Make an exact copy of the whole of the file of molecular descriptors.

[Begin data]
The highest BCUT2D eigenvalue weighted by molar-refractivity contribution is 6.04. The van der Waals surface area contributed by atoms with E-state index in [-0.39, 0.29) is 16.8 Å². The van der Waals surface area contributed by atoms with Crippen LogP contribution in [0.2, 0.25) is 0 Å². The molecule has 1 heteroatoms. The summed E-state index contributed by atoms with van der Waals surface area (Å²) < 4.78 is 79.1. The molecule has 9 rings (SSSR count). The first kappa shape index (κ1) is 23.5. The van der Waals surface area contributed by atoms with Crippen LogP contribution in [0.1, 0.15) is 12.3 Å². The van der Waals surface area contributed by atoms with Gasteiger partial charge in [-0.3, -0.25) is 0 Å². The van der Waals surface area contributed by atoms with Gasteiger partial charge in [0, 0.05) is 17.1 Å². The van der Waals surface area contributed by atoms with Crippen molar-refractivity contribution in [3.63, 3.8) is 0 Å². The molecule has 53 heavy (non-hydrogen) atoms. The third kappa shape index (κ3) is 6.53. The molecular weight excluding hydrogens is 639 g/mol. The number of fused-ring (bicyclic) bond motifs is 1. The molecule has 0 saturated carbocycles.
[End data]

The highest BCUT2D eigenvalue weighted by molar-refractivity contribution is 6.04. The van der Waals surface area contributed by atoms with E-state index in [-0.39, 0.29) is 16.8 Å². The van der Waals surface area contributed by atoms with Crippen LogP contribution in [0.2, 0.25) is 0 Å². The molecule has 1 heteroatoms. The summed E-state index contributed by atoms with van der Waals surface area (Å²) < 4.78 is 79.1. The molecule has 9 rings (SSSR count). The first kappa shape index (κ1) is 23.5. The van der Waals surface area contributed by atoms with Crippen LogP contribution in [0.1, 0.15) is 12.3 Å². The van der Waals surface area contributed by atoms with Gasteiger partial charge in [-0.3, -0.25) is 0 Å². The van der Waals surface area contributed by atoms with Gasteiger partial charge in [0, 0.05) is 17.1 Å². The van der Waals surface area contributed by atoms with Crippen molar-refractivity contribution in [3.63, 3.8) is 0 Å². The molecule has 53 heavy (non-hydrogen) atoms. The third kappa shape index (κ3) is 6.53. The molecular weight excluding hydrogens is 639 g/mol. The number of fused-ring (bicyclic) bond motifs is 1. The molecule has 0 saturated carbocycles.